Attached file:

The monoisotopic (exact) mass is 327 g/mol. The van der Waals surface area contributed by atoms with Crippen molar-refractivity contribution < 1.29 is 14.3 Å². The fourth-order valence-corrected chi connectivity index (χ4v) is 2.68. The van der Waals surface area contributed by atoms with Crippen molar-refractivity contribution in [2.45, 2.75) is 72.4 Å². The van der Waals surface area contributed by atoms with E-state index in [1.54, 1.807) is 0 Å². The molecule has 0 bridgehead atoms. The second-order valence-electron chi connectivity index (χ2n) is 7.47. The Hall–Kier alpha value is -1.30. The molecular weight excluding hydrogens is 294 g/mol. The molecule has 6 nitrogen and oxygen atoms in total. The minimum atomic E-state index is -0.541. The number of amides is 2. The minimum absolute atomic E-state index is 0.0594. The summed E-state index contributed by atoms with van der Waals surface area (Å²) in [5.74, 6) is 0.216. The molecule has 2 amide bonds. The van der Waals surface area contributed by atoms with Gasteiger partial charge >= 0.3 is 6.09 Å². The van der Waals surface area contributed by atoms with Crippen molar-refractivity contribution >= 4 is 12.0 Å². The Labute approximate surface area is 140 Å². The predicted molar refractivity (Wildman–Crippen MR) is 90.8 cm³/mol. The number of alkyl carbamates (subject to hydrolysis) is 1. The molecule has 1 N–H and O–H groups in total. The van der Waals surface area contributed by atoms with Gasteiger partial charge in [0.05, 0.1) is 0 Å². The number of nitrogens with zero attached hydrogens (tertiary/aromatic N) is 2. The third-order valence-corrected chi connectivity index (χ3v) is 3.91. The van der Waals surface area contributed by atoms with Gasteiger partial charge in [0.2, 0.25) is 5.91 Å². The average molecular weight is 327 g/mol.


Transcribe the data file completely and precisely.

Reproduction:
The monoisotopic (exact) mass is 327 g/mol. The van der Waals surface area contributed by atoms with Crippen molar-refractivity contribution < 1.29 is 14.3 Å². The fourth-order valence-corrected chi connectivity index (χ4v) is 2.68. The van der Waals surface area contributed by atoms with Crippen molar-refractivity contribution in [2.45, 2.75) is 72.4 Å². The van der Waals surface area contributed by atoms with E-state index in [1.54, 1.807) is 0 Å². The molecule has 0 bridgehead atoms. The second-order valence-electron chi connectivity index (χ2n) is 7.47. The Hall–Kier alpha value is -1.30. The molecular weight excluding hydrogens is 294 g/mol. The molecule has 6 nitrogen and oxygen atoms in total. The minimum atomic E-state index is -0.541. The number of amides is 2. The minimum absolute atomic E-state index is 0.0594. The summed E-state index contributed by atoms with van der Waals surface area (Å²) in [5.74, 6) is 0.216. The molecule has 2 amide bonds. The van der Waals surface area contributed by atoms with Gasteiger partial charge >= 0.3 is 6.09 Å². The van der Waals surface area contributed by atoms with Crippen molar-refractivity contribution >= 4 is 12.0 Å². The Labute approximate surface area is 140 Å². The predicted molar refractivity (Wildman–Crippen MR) is 90.8 cm³/mol. The number of alkyl carbamates (subject to hydrolysis) is 1. The molecule has 1 N–H and O–H groups in total. The van der Waals surface area contributed by atoms with Gasteiger partial charge in [0.05, 0.1) is 0 Å². The number of nitrogens with zero attached hydrogens (tertiary/aromatic N) is 2. The third-order valence-corrected chi connectivity index (χ3v) is 3.91. The van der Waals surface area contributed by atoms with Gasteiger partial charge in [0.2, 0.25) is 5.91 Å². The average molecular weight is 327 g/mol.